July 11, 2007 8:28 AM PDT
U.K. commissioner blames CEOs for data breaches
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"The roll call of banks, retailers, government departments, public bodies and other organizations which have admitted serious security lapses is frankly horrifying," Richard Thomas wrote in a report. "How can laptops holding details of customer accounts be used away from the office without strong encryption? How can millions of store card transactions fall into the wrong hands?"
The Information Commissioner's Office (ICO) received almost 24,000 inquiries and complaints concerning personal information, and it prosecuted 16 individuals and organizations in the past 12 months, according to its annual report for 2006 and 2007.
"My message to those at the top of organizations is to respect the privacy of individuals and the integrity of the information held about them, to embrace data protection positively, and to be sure you are not the business or political leader who failed to take information rights seriously," Thomas said.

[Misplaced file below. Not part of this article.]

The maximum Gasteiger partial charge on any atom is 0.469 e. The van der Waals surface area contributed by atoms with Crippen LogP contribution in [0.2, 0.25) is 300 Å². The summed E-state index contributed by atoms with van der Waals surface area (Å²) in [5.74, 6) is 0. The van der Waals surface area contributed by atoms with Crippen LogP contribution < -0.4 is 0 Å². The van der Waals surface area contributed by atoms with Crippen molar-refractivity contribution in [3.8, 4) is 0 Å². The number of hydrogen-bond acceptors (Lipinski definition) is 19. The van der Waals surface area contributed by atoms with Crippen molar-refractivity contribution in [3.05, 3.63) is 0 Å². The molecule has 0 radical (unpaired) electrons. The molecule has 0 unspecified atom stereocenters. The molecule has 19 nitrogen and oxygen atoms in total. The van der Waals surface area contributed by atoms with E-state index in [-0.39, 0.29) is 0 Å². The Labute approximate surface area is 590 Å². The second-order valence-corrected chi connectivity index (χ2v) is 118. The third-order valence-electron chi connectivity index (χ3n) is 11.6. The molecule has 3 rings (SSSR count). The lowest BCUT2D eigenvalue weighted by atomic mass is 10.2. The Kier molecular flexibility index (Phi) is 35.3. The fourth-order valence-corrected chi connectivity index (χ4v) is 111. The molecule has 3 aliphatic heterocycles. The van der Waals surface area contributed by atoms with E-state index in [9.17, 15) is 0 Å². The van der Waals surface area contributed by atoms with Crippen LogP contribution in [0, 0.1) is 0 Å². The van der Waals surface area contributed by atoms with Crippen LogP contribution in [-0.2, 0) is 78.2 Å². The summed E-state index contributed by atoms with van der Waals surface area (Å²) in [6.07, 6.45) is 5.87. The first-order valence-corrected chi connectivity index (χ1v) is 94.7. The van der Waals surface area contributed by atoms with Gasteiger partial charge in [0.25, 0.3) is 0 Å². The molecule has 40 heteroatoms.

More than half of Data Protection Act cases required the ICO to simply provide advice and guidance, while a breach was likely to have happened in more than a third of cases, of which a further 77 percent resulted in remedial actions such as correcting an individual's record or training staff.
The ICO received almost 6,000 complaints under the Freedom of Information Act and has closed more than three-fourths of those.
Public awareness of data protection rights has increased to 82 percent, with more people understanding that personal information must be handled appropriately, according to the report.
The information commissioner's plea follows a number of security breaches over the last year, including 12 U.K. banks found to be in breach of the Data Protection Act, following complaints about the disposal of customer information.
U.K. bank Barclays is facing an ICO investigation over allegations of customer privacy breaches, and telecommunications provider Orange and retailer Littlewoods were also found to be in breach of the Data Protection Act by the ICO this year.
Gemma Simpson of
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